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Digital Archive International History Declassified

September 14, 1966

TELEGRAM FROM THE INDIAN EMBASSY IN MEXICO CITY ON SPEECH BY THE PRESIDENT OF THE LATIN AMERICAN DENUCLEARIZATION PREPARATORY COMMISSION

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    Alfonso Garcia Robles summarizes the main developments of the Third Session of the Preparatory Commission for the Denuclearization of Latin America and replies from non-member states.
    "Telegram from the Indian Embassy in Mexico City on Speech by the President of the Latin American Denuclearization Preparatory Commission," September 14, 1966, History and Public Policy Program Digital Archive, File No. F.W.II/102(56)/66. Obtained by Ryan Musto. https://digitalarchive.wilsoncenter.org/document/133942
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Date: September 14, 1966

CONFIDENTIAL

Telegram No: MEX/162-1/66

FROM P. KUMAR, Third Secretary

TO: Shri V.M.M Nair, Jt. Secy (UN), MEA

ATTACHES “GIST OF THE SPEECH delivered by the President of the Latin American Denuclearization Preparatory Commission, Mr. Alfonso Garcia Robles, Deputy Minister of External Affairs, and President of the Mexican Delegation, 30th August, 1966

The president review briefly the main developments that took place after the conclusion on the 4th May, 1966, of the Third Session of the Preparatory Commission for the Denuclearization of Latin America. He observed that all the Member states have considered the Draft Treaty for the Denuclearization of Latin America to be satisfactory, reserving, however, the right to put forward suggestions for its improvement at the stage when the Commission directly, or through its working groups, dedicates itself to the task of giving a final form to the Treaty.

2. Regarding the Non-Member States contacted by the Negotiating Committee of the Commission in 1965, he observed that the replies sent by the five States present a positive balance. The Government of Netherland has consented to respect the same obligations regarding Suriname and Dutch West Indies as the Latin American countries may accept for the denuclearization of Latin America. The Government of France has made known, in unequivocal terms, of tis intention not to encourage in its territories in Latin America any development of nuclear activities of military character. The French Government has also communicated to the Commission that, in its territories in Latin America, it has no intention of making any nuclear experiments and that Space Centre in Guyana is only meant for testing Space Rockets and for launching satellites.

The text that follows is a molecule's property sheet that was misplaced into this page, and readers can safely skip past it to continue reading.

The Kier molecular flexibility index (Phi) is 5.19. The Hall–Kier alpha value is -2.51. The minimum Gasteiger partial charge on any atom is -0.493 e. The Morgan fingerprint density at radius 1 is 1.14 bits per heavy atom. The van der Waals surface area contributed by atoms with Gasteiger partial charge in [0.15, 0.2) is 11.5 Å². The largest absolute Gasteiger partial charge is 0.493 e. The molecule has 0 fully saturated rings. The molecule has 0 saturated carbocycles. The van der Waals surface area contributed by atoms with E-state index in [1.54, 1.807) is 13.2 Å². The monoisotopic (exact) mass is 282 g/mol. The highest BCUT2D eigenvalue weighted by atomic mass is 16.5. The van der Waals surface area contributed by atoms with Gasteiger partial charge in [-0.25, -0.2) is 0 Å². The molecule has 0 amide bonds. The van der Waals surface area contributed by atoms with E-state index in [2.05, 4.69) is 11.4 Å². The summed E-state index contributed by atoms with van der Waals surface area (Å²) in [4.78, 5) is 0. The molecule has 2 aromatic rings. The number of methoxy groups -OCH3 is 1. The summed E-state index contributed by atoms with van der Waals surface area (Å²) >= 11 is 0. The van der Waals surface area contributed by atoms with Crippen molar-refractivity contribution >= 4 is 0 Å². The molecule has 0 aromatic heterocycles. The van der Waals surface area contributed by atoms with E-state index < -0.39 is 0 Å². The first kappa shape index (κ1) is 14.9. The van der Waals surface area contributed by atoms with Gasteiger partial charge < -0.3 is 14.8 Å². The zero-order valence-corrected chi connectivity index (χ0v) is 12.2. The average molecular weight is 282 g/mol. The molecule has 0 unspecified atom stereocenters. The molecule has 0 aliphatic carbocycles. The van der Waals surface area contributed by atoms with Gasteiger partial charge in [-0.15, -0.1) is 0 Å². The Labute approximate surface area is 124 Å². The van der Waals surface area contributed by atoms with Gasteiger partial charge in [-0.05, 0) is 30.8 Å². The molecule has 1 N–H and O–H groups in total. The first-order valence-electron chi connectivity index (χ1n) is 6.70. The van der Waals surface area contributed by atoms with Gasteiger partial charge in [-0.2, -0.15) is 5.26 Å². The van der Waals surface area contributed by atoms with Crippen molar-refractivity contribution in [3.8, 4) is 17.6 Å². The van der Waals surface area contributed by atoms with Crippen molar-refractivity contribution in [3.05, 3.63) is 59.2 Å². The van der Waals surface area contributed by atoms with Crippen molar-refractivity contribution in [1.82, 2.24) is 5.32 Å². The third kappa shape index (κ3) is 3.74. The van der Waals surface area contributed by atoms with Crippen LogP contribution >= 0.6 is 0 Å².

3. The British Government, while making a reference the proposal regarding “signature and adhesion, to the future Treaty, has stated that the British territories in Latin America do not find it inconvenient to become parties to the Treaty, provided its provisions are acceptable. Referring to another proposal, the British Government has stated that it “will not exclude the possibility of favoring a restricted zone which may not include certain States – even if they have great military importance – if the said restricted zone has reasonable perspectives of existing as a viable entity and particularly if it seems probably that it may provide a reasonable basis for building a comprehensive zone.” The Government of the United States has given a reply which can, no doubt, be considered as encouraging. Red China, as already intimated, has refused to commit herself to the proposed ban.

4. The Soviet Union has not sent any reply as yet. However, the President observed that the attitude of the Soviet Union regarding the denuclearization of Latin America should not be interpreted as negative. He noted that the Representative of the Soviet Union, while referring  to the existing project for the creation of denuclearized zones (amongst which Latin America was included), made the following statement at the meeting of the 18 Nations Disarmament Committee held on 2nd August:

“The Soviet Union believes in the creation of such denuclearized zones in different parts of the world, as the application of such measures will open the road to an effective limitation of the sphere, maintenance and use of nuclear weapons and may, therefore, diminish the dangers of a nuclear war and help to limit the armament race.”

5. He cordially welcomed the two new observers from Belgium and Finland who attended the meeting of the Prep Comm for the first time.